Search Arbitrage is purchasing a keyword on one search engine, for example, Google, while directing the person searching to another engine (i.e. Ask.com, about.com, info.com) for the same or similar more expensive term. In simple terms, it is when “search engines” pay for a click to get a click and earn a profit from the difference. This is most commonly seen in PPC advertising.
A site will buy search ads and send the unsuspecting searcher to another page full of ads. The arbitrager is paid when searchers click out on yet another ad. Once you host ads on your site, your next goal is to drive traffic to your site. This is usually done using PPC ads displayed on search results. If your site pays less for buying clicks than what your ads receive, then you have made a profit. This is the essence of search arbitrage.
How does it work?
While the concept of search arbitrage may be simple, the execution is sophisticated. To give you a clear understanding, consider the search term “running shoes”. You may get a list of results, of which one would be an Ask.com listing. Clicking on this will redirect you to the Ask.com search engine. The arbitrager makes money off the following clicks. So why is Google allowing this? In 2008, Google made an effort to block this practice; however, the reports after showed low AdSense revenues, so they let it back into the system.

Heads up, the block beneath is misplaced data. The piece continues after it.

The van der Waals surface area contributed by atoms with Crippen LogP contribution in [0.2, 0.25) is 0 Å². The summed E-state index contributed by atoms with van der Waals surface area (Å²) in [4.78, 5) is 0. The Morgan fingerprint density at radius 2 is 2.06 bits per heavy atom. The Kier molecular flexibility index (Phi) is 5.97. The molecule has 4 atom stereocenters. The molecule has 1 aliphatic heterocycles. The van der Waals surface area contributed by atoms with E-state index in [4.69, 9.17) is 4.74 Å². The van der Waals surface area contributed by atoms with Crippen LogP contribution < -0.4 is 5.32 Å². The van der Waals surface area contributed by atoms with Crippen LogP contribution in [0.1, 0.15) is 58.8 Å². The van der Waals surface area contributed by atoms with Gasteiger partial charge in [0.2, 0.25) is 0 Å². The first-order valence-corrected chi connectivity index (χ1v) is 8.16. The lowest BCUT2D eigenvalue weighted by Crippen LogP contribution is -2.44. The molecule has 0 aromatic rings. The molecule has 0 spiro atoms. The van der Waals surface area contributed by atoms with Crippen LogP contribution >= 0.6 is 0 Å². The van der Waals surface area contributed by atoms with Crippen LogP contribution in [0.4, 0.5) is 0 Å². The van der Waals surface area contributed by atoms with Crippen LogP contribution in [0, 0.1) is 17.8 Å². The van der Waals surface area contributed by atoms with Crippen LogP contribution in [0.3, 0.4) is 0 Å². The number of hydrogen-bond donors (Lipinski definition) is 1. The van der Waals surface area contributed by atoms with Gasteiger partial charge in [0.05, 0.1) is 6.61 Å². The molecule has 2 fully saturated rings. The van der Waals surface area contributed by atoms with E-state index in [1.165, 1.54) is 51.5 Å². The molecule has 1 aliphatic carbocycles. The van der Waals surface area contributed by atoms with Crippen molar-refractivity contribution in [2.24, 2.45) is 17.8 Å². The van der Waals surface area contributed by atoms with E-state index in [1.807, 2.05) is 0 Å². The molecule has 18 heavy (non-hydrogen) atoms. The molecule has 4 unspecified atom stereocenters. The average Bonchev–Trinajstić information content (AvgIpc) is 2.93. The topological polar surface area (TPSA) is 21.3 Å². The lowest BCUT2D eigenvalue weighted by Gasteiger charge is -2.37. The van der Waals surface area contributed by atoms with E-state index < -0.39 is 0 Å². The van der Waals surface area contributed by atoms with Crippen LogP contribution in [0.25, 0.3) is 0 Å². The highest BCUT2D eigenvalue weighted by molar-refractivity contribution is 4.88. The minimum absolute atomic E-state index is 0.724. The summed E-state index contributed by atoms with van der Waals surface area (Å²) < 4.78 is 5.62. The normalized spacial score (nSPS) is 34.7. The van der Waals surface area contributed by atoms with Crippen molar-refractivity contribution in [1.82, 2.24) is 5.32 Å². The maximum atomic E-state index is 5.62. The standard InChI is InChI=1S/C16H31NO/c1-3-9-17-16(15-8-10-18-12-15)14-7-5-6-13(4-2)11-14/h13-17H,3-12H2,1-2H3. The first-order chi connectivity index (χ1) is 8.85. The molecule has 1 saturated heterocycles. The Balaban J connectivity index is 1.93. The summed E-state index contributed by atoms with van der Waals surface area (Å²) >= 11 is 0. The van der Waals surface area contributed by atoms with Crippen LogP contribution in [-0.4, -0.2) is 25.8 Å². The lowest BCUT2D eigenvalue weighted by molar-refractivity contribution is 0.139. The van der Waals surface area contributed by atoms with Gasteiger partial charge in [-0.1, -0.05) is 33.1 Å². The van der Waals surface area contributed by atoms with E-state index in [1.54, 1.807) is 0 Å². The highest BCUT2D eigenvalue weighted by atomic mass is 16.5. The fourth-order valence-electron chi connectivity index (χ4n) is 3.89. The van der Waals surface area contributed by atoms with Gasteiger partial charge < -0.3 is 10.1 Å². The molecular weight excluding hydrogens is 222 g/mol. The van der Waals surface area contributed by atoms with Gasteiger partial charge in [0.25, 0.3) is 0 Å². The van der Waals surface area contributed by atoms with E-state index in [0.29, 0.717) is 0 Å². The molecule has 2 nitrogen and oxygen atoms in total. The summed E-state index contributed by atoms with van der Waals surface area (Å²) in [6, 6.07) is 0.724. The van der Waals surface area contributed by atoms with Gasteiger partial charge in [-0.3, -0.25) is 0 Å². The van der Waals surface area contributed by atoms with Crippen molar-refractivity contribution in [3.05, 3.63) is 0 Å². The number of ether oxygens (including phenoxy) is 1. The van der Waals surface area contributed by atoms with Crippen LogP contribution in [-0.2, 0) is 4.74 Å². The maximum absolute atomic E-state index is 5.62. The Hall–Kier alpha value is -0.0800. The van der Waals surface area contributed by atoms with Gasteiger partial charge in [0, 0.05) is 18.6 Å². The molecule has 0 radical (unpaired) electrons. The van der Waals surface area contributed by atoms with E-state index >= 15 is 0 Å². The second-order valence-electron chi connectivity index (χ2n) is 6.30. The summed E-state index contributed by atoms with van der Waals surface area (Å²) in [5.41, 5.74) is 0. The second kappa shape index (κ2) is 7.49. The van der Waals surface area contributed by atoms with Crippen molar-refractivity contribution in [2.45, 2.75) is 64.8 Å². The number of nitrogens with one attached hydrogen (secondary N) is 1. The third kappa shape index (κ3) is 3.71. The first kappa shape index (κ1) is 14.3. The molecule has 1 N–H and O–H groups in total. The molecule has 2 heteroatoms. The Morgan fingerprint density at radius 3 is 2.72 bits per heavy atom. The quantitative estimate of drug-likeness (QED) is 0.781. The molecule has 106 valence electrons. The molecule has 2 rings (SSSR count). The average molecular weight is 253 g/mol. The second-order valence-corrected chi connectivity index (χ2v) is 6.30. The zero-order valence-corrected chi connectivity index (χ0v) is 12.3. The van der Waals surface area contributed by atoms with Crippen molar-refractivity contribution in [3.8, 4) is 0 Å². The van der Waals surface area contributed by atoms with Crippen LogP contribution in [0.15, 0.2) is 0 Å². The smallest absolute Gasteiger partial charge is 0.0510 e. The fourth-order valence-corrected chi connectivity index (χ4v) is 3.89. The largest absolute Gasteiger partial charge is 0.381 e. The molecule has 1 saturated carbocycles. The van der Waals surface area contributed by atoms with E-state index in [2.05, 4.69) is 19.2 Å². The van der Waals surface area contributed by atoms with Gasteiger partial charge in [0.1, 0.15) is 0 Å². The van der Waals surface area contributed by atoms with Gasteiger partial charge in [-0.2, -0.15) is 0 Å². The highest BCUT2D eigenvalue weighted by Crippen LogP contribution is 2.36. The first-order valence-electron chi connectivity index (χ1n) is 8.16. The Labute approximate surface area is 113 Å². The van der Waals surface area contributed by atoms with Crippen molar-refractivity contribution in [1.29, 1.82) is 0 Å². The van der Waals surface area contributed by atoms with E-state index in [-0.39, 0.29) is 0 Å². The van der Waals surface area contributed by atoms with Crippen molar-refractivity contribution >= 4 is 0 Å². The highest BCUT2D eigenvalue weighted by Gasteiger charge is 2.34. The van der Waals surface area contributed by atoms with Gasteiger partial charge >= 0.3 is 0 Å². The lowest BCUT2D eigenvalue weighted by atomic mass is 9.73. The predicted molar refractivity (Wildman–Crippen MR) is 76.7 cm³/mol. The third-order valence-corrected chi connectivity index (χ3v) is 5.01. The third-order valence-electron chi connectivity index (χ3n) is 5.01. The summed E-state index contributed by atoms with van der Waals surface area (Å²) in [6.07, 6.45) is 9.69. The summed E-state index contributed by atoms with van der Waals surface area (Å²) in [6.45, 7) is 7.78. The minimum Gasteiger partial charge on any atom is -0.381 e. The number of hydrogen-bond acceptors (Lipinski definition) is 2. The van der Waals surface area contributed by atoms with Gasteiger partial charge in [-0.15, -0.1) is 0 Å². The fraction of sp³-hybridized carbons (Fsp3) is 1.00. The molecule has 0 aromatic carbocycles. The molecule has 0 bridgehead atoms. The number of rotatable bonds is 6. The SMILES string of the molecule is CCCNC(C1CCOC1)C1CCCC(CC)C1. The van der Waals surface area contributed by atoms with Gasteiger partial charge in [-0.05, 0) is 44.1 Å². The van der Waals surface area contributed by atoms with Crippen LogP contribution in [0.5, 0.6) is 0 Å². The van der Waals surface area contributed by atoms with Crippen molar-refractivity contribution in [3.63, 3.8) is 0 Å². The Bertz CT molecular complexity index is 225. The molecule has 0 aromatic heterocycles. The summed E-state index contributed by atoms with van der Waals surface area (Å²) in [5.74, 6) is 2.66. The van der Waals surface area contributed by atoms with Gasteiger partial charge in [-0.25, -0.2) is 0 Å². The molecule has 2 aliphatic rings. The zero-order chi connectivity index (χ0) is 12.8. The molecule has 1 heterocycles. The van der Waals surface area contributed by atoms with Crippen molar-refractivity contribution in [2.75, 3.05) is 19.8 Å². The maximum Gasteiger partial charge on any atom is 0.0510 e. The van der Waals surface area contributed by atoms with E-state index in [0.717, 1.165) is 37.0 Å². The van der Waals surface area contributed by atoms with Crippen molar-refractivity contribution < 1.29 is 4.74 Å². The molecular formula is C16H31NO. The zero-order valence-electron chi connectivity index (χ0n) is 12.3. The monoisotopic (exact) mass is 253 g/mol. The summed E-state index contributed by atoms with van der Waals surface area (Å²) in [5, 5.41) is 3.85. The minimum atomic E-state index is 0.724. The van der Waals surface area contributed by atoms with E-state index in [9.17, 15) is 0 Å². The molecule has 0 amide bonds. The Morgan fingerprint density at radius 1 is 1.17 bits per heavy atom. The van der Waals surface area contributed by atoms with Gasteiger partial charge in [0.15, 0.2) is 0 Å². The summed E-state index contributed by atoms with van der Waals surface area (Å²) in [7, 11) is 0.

Does search arbitrage help advertisers?
The plus point of search arbitrage is that advertisers can gain traffic from ad positions they have no control over on a search page like Google. When an ad is not placed on the first page or does not attract a click, it is difficult to gain traffic. But with arbitrage, the site displays a page filled with ads. If your ads appear on that, they gain a chance to receive a click. Advertisers have the chance to receive traffic from these set of ad positions.
Arbitragers bid for hundreds and thousands of keywords and a few of them ensure that the ads placed are closely aligned with the keywords they have bid, bringing in quality traffic to the advertiser. This, however, is not that case for all arbitragers. The advantages of search arbitrage are a few, however, the general opinion to it from search marketers is often negative.
There are numerous arguments to why search arbitrage is not a good strategy or a fair strategy. From hindered user experience to arbitragers considered as middlemen taking their cut, this particular strategy certainly has its flaws. That being said, there is a considerable group that sides with this practice. But what matters is what consumers think of it. Their response is what will make or break the search arbitrage space.